Adaptation of the fairy tale of the same name. Princess Aurora is cursed by the evil witch Maleficent - who declares that before Aurora reaches her 16th birthday she will die by pricking her finger on the spindle of a spinning-wheel. To try to prevent this, the king places her into hiding, in the care of three good-natured - but not too bright - fairies. Written by
Tim Pickett <email@example.com>
Much of the musical score is based on Pyotr Ilyich Tchaikovsky's ballet "Sleeping Beauty". The musical score throughout the film was recorded by the Berlin Symphony Orchestra. The ominous piece of music to which Maleficent hypnotizes Aurora into pricking her finger is called "Puss-in-Boots and the White Cat." In Tchaikovsky's ballet, it is used for a comic number in which two cats snarl at and try to scratch each other. Various movements from The Sleeping Beauty ballet underwent some reworking for the Disney film. The opening song (Hail to the Princess Aurora) is actually the ballet's second movement, after the overture. Also, the theme playing when the three fairies clean the cottage is based on "The Silver Fairy" movement, which, in its original form, is barely a minute long. See more »
After King Hubert attacks King Stefan with a fish, he sheaths the fish in his belt. In the next shot of King Hubert, seconds later, the fish has vanished. See more »
In a faraway land, long ago, there lived a King and his fair Queen. Many years they had longed for a child, and finally their wish was granted. A daughter was born, and they called her Aurora. Yes, they named her after the dawn, for she filled their lives with sunshine. Then a great holiday was proclaimed throughout the land, so that all of high or low estate could pay homage to the infant Princess. And our story begins on that most joyful day...
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The opening credits say Technirama, but not Super Technirama 70, which is the process it was filmed in. See more »
"You know, sometimes I don't think she's very happy."
I grew up in the Disney era where "Little Mermaid," "Beauty and the Beast," "Aladdin" and "The Lion King" reigned supreme among me and my elementary school pals (and to this day, if you ask one of my peers what their favorite Disney movie is, it's probably one of those or one of the Disney-Pixar creations).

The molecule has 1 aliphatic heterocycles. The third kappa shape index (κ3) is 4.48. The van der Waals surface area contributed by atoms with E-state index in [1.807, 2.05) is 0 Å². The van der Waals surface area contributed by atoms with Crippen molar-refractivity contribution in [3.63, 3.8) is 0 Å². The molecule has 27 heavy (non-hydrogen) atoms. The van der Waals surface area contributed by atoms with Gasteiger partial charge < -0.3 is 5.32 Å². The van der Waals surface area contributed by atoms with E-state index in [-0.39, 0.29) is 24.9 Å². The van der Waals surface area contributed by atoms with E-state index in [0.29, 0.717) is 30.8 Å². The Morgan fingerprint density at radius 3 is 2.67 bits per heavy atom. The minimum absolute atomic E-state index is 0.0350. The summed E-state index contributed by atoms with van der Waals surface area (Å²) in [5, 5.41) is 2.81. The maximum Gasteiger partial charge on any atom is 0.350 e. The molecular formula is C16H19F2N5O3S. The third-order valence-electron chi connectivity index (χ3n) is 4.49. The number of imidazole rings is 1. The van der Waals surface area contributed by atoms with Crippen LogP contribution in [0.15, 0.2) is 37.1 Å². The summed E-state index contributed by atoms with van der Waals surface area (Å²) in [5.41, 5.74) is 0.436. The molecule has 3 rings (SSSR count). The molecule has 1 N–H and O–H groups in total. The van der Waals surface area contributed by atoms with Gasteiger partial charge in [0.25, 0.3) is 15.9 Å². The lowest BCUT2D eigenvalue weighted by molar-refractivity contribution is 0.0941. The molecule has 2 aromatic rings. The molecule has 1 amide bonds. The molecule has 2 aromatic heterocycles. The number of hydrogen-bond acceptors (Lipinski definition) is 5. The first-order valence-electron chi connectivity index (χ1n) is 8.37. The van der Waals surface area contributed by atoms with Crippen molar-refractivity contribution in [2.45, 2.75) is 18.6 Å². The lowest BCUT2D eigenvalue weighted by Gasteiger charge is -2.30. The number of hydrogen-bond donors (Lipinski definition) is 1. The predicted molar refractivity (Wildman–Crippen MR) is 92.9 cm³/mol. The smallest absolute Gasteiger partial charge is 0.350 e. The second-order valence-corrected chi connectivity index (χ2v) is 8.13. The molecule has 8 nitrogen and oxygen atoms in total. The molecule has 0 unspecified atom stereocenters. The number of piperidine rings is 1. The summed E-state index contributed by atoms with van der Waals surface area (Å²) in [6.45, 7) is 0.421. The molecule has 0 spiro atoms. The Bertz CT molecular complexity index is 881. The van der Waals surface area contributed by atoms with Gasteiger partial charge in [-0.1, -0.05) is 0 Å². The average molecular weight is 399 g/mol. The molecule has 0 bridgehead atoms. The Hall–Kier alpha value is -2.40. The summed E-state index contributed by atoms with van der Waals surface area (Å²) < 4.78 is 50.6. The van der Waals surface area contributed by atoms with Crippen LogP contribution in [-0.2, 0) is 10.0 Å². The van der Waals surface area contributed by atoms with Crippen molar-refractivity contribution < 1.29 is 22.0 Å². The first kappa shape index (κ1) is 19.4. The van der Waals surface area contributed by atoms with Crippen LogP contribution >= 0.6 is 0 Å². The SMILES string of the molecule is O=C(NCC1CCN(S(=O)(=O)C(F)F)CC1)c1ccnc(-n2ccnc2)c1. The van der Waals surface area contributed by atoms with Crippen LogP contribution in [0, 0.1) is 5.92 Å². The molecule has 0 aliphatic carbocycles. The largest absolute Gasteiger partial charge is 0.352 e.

But one Disney film has always remained my utter favorite and that is, indeed, "Sleeping Beauty."
Like most children, I grew up watching Disney movies -- everything from animated films like "Snow White" to "Lady and the Tramp," the semi-animated like "Mary Poppins" and "Bedknobs and Broomsticks," and the non-animated such as "The Parent Trap" and "Old Yeller." But "Sleeping Beauty" remains my favorite animated movie and you'd better believe at seventeen years of age, I'm still watching it. I cannot believe how the animation has been knocked in some reviews -- it's beautiful! They captured the medieval period so well and even the people look like, well, people. The score is beautiful and the songs "I Wonder" and "Once Upon a Dream" are sung wonderfully by Mary Costa. What a voice! Aurora is by far one of the prettiest Disney princesses (one thing that initially drew me to the movie as a child), following the formula with those trademark doe-eyes that Disney bestows upon all of their princesses and heroines. Prince Phillip actually does more than just show up to sing a song and say one line, a welcome change that answers the age old question, "What does she see in him anyway?" The three fairies are delightful (I always wanted to be Fauna!) and funny. And of course, there's the quintessential villain -- Maleficent. She scared me when I was younger and when I view the film now, no wonder. (For the longest time, I was also scared of Eleanor Audley period, but she's truly a marvelous actress.) And when Phillip kills her -- yeah, you'd better believe that's some scary business.
The story is beautiful and funny, the animation is divine, the music ethereal, and the voice talents extraordinary. This is a personal favorite and it comes highly recommended!
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